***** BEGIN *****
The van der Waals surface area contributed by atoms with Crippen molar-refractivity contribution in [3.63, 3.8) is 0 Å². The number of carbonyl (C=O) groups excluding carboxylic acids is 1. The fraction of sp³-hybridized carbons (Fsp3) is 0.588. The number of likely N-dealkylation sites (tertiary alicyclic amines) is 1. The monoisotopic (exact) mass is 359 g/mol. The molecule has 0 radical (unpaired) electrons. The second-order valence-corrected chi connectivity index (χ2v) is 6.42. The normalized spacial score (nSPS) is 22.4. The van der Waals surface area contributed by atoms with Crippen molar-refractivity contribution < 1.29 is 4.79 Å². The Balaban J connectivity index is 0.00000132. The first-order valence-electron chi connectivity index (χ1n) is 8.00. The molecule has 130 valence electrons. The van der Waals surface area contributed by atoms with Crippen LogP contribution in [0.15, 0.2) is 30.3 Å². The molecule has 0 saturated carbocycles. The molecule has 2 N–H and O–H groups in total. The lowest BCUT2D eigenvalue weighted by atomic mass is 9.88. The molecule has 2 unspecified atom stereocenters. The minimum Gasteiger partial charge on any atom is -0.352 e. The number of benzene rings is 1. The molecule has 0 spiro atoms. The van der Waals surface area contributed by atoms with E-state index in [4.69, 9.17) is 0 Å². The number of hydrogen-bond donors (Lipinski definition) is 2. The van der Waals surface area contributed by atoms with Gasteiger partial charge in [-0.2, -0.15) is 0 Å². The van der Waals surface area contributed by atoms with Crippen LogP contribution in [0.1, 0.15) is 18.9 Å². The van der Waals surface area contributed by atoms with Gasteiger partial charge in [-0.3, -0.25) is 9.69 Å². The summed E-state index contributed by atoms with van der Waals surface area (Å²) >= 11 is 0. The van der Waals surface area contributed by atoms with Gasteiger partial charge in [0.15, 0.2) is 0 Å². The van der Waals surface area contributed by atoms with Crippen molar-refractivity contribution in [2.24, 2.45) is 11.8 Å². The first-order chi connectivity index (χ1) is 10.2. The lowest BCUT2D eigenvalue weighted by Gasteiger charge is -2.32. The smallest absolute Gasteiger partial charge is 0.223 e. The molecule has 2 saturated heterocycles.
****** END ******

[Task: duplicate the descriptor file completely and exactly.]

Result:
The van der Waals surface area contributed by atoms with Crippen molar-refractivity contribution in [3.63, 3.8) is 0 Å². The number of carbonyl (C=O) groups excluding carboxylic acids is 1. The fraction of sp³-hybridized carbons (Fsp3) is 0.588. The number of likely N-dealkylation sites (tertiary alicyclic amines) is 1. The monoisotopic (exact) mass is 359 g/mol. The molecule has 0 radical (unpaired) electrons. The second-order valence-corrected chi connectivity index (χ2v) is 6.42. The normalized spacial score (nSPS) is 22.4. The van der Waals surface area contributed by atoms with Crippen molar-refractivity contribution < 1.29 is 4.79 Å². The Balaban J connectivity index is 0.00000132. The first-order valence-electron chi connectivity index (χ1n) is 8.00. The molecule has 130 valence electrons. The van der Waals surface area contributed by atoms with Crippen LogP contribution in [0.15, 0.2) is 30.3 Å². The molecule has 0 saturated carbocycles. The molecule has 2 N–H and O–H groups in total. The lowest BCUT2D eigenvalue weighted by atomic mass is 9.88. The molecule has 2 unspecified atom stereocenters. The minimum Gasteiger partial charge on any atom is -0.352 e. The number of benzene rings is 1. The molecule has 0 spiro atoms. The van der Waals surface area contributed by atoms with E-state index in [4.69, 9.17) is 0 Å². The number of hydrogen-bond donors (Lipinski definition) is 2. The van der Waals surface area contributed by atoms with Gasteiger partial charge in [-0.2, -0.15) is 0 Å². The van der Waals surface area contributed by atoms with Crippen LogP contribution in [0.1, 0.15) is 18.9 Å². The van der Waals surface area contributed by atoms with Gasteiger partial charge in [-0.3, -0.25) is 9.69 Å². The summed E-state index contributed by atoms with van der Waals surface area (Å²) >= 11 is 0. The van der Waals surface area contributed by atoms with Gasteiger partial charge in [0.15, 0.2) is 0 Å². The van der Waals surface area contributed by atoms with Crippen molar-refractivity contribution in [2.24, 2.45) is 11.8 Å². The first-order chi connectivity index (χ1) is 10.2. The lowest BCUT2D eigenvalue weighted by Gasteiger charge is -2.32. The smallest absolute Gasteiger partial charge is 0.223 e. The molecule has 2 saturated heterocycles.